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Atlantic petroleum research body funds five new projects


Halifax, NS – Petroleum Research Atlantic Canada (PRAC) has approved funding for five research projects to support Atlantic Canada’s offshore and onshore petroleum industry.

Michael Enachescu of Memorial University of Newfoundland (MUN) will study basin architecture and the evolution of the Orphan Basin for the purpose of identifying the resource potential in this area of offshore Newfoundland. The Orphan Basin received considerable attention during the Canada-Newfoundland and Labrador Offshore Petroleum Board’s last call for bids. The project will receive $120,000 over three years.

David Keighley of University of New Brunswick (UNB) will receive $56,000 to study the sedimentological and structural geology of the Maritimes Basin to better identify where exploration success might occur in New Brunswick. Recent exploration success and natural gas production in the Sussex have helped to renew interest in New Brunswick’s onshore resources.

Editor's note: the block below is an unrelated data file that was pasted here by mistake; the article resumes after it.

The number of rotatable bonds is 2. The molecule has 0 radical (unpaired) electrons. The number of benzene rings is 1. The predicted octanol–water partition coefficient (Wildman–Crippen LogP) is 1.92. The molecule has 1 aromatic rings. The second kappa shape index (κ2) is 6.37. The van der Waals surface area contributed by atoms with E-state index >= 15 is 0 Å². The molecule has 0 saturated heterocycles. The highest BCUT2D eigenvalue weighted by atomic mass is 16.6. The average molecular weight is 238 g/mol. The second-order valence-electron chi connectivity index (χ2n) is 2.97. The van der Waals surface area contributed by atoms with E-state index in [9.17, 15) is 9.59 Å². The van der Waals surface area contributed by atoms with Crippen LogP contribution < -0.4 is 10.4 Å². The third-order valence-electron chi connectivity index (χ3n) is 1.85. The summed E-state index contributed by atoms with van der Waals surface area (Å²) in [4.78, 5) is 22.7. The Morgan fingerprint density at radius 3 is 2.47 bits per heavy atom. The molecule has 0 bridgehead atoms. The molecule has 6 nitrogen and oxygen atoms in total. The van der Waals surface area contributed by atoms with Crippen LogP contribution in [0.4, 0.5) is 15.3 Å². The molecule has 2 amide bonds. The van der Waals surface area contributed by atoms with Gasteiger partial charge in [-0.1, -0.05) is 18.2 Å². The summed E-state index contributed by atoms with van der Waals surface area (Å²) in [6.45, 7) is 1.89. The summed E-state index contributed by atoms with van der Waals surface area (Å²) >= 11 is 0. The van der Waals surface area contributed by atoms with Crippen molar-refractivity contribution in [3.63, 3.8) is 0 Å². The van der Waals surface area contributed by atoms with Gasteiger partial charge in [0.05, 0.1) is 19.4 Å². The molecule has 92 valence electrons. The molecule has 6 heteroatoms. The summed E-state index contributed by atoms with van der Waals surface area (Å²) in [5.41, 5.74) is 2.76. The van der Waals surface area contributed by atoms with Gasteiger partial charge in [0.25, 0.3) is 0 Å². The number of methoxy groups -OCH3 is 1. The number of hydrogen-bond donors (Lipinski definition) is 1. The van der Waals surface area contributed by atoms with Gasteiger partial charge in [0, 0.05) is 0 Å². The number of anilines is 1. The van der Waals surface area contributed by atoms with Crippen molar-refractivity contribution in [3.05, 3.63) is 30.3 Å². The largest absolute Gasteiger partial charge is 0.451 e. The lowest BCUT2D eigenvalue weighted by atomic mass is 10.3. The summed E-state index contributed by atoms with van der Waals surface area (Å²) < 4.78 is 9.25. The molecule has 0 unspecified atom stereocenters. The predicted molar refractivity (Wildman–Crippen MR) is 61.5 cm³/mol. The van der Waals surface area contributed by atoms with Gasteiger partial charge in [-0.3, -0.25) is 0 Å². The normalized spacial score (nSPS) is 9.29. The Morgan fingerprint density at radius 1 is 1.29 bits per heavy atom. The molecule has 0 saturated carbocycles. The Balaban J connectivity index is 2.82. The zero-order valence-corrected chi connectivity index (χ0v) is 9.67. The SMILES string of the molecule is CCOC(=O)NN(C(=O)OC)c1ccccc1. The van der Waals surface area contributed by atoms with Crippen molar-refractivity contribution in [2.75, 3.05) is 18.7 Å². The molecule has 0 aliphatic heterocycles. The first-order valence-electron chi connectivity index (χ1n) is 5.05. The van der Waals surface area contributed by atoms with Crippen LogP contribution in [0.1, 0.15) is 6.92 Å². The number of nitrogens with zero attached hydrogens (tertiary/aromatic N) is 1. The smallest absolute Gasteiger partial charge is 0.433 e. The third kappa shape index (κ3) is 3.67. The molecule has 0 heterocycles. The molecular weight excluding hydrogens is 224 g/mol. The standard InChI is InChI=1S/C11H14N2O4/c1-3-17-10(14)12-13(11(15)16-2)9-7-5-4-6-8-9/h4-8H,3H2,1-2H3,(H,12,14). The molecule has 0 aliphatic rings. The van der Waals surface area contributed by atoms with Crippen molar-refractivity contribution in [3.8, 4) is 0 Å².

Mark Shrimpton of Jacque Whitford has been awarded $10,000 as a contribution towards a research study to examine how strategic environmental assessments (SEA) can be used within the offshore oil and gas planning and regulatory process in Atlantic Canada. In particular the work will look at international experiences that it adopted, which could add value for both regulators and the offshore industry.

Ian Jordaan of MUN will study how ice behaves on and impacts structures for the purpose of reducing uncertainties in design load estimation. This project will receive $150,000 from PRAC and is particularly important in ensuring that structures in the Newfoundland offshore can sustain considerable loads caused by ice.

Tahir Husain of MUN will develop improved modeling tools to monitor and assess risk of the environmental impact of discharged produced water from offshore platforms. This work could have a significant positive effect on environment management in the offshore area. PRAC will provide $149,500 over three years to this project.

These projects represent one, two and three-year studies. PRAC is providing roughly $500,000 which is leveraging an additional $900,000 from other sources.

PRAC is a federally incorporated, not for profit, public-private partnership that began operations in 1999, and is committed to increasing the capacity and scale of petroleum related research and development in Atlantic Canada.